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Proceedings Paper

Data Compression Using Image Contours
Author(s): S. Marshall; L. S. Scharf
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Paper Abstract

This paper proposes an approach to waveform coding that generates a family of one dimensional waveforms from a two dimensional image, transform codes the waveforms by fitting a low rank approximation to them, and codes the approximation parameters into variable length binary codes that reflect the probabilistic structure of the image. We argue that contour lines are the most natural one dimensional lines to pass through an image. As readers of topographic maps know, a relatively small number of them may be used to transmit relevant information about an image. Furthermore, contours organise the image data into pixel classes that are characterised by smooth connecting lines. It is reasonable to assume that these contour lines can be represented by very low rank models. The distribution of the approximating parameters in the model is then used to derive a coding scheme. In this way first and second order information is used to compress the image data. The first order information, the data itself, is low rank approximated. The second order information, typically represented by the correlation structure of the image, is used to derive the probabilistic structure of the approximation parameters so that probable para-meters may be coded into short words and improbable ones into long words. As contours tend to be shaped very much like adjacent contours, as in the contouring of a peak or valley on a topographic map, it is reasonable to assume that the correlation between contours can be exploited to reduce further the number of bits required to represent a scene.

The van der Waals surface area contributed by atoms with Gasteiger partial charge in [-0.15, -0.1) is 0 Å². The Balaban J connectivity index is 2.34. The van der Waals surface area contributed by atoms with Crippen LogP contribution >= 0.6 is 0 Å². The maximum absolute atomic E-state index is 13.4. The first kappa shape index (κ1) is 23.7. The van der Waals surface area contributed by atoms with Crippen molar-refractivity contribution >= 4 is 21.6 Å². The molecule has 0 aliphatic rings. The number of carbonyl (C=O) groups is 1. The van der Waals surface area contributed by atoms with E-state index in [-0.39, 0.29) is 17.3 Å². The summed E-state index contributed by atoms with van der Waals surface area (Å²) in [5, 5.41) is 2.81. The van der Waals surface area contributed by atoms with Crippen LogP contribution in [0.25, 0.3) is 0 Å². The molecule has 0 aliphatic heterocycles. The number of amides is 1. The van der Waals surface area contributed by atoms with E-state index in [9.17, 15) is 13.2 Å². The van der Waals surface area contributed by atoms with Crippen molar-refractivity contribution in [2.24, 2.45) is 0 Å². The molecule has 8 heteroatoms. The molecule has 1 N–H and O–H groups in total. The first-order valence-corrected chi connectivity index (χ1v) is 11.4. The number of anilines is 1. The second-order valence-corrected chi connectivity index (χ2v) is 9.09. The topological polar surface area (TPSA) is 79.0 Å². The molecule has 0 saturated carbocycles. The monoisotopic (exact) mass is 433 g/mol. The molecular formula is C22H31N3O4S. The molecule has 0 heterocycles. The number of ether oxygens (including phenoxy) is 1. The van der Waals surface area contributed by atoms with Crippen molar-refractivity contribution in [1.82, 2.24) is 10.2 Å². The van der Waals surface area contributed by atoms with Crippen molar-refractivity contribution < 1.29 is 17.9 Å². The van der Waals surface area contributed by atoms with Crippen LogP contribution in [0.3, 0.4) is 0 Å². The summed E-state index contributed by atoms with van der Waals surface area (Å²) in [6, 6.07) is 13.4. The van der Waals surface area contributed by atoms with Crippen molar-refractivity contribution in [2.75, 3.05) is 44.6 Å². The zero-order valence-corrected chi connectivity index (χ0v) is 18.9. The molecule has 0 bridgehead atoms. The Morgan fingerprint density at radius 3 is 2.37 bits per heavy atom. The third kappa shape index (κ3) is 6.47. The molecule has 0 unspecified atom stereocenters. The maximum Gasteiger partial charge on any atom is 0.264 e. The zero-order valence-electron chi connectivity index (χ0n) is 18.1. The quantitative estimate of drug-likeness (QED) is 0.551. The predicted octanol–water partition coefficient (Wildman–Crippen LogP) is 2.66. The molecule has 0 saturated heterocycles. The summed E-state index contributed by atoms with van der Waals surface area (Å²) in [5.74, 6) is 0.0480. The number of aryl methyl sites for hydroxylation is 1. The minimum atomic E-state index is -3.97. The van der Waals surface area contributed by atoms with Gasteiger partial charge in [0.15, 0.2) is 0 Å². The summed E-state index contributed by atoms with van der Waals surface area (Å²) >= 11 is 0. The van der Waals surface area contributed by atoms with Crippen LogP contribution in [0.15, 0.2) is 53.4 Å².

Paper Details

Date Published: 11 December 1985
PDF: 6 pages
Proc. SPIE 0579, Intelligent Robots and Computer Vision IV, (11 December 1985); doi: 10.1117/12.950782
Show Author Affiliations
S. Marshall, Paisley College of Technology (Scotland)
L. S. Scharf, University of Colorado (United States)


Published in SPIE Proceedings Vol. 0579:
Intelligent Robots and Computer Vision IV
David P. Casasent, Editor(s)

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